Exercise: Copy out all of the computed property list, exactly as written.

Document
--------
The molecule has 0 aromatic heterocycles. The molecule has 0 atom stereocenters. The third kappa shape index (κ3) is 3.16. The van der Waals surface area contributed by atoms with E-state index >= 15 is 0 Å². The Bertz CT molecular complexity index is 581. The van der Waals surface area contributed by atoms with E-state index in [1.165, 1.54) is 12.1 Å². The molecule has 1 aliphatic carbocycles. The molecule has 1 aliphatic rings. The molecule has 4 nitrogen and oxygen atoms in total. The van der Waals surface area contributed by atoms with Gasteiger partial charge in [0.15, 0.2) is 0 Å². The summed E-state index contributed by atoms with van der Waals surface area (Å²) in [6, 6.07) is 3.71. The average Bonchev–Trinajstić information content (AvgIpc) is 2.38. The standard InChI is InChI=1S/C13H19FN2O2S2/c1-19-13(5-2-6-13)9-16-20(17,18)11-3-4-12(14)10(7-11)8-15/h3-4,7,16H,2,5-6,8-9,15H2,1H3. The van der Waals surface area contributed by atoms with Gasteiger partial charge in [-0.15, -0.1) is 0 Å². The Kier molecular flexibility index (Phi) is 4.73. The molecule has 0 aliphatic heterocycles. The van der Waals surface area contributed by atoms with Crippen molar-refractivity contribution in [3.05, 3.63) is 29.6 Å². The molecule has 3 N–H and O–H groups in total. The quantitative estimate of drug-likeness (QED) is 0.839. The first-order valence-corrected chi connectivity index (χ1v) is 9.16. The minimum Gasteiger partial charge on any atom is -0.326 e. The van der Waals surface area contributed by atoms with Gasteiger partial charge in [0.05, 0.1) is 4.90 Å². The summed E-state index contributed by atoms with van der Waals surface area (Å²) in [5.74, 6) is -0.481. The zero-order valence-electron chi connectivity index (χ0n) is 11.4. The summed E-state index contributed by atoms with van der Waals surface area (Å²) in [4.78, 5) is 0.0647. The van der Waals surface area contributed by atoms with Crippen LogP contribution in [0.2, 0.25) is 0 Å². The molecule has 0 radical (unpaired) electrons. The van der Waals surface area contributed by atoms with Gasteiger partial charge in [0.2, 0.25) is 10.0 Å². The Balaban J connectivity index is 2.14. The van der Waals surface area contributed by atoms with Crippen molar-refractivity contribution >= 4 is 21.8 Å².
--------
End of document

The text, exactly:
The molecule has 0 aromatic heterocycles. The molecule has 0 atom stereocenters. The third kappa shape index (κ3) is 3.16. The van der Waals surface area contributed by atoms with E-state index >= 15 is 0 Å². The Bertz CT molecular complexity index is 581. The van der Waals surface area contributed by atoms with E-state index in [1.165, 1.54) is 12.1 Å². The molecule has 1 aliphatic carbocycles. The molecule has 1 aliphatic rings. The molecule has 4 nitrogen and oxygen atoms in total. The van der Waals surface area contributed by atoms with Gasteiger partial charge in [0.15, 0.2) is 0 Å². The summed E-state index contributed by atoms with van der Waals surface area (Å²) in [6, 6.07) is 3.71. The average Bonchev–Trinajstić information content (AvgIpc) is 2.38. The standard InChI is InChI=1S/C13H19FN2O2S2/c1-19-13(5-2-6-13)9-16-20(17,18)11-3-4-12(14)10(7-11)8-15/h3-4,7,16H,2,5-6,8-9,15H2,1H3. The van der Waals surface area contributed by atoms with Gasteiger partial charge in [-0.15, -0.1) is 0 Å². The Kier molecular flexibility index (Phi) is 4.73. The molecule has 0 aliphatic heterocycles. The van der Waals surface area contributed by atoms with Crippen molar-refractivity contribution in [3.05, 3.63) is 29.6 Å². The molecule has 3 N–H and O–H groups in total. The quantitative estimate of drug-likeness (QED) is 0.839. The first-order valence-corrected chi connectivity index (χ1v) is 9.16. The minimum Gasteiger partial charge on any atom is -0.326 e. The van der Waals surface area contributed by atoms with Gasteiger partial charge in [0.05, 0.1) is 4.90 Å². The summed E-state index contributed by atoms with van der Waals surface area (Å²) in [5.74, 6) is -0.481. The zero-order valence-electron chi connectivity index (χ0n) is 11.4. The summed E-state index contributed by atoms with van der Waals surface area (Å²) in [4.78, 5) is 0.0647. The van der Waals surface area contributed by atoms with Crippen LogP contribution in [0.2, 0.25) is 0 Å². The molecule has 0 radical (unpaired) electrons. The van der Waals surface area contributed by atoms with Gasteiger partial charge in [0.2, 0.25) is 10.0 Å². The Balaban J connectivity index is 2.14. The van der Waals surface area contributed by atoms with Crippen molar-refractivity contribution >= 4 is 21.8 Å².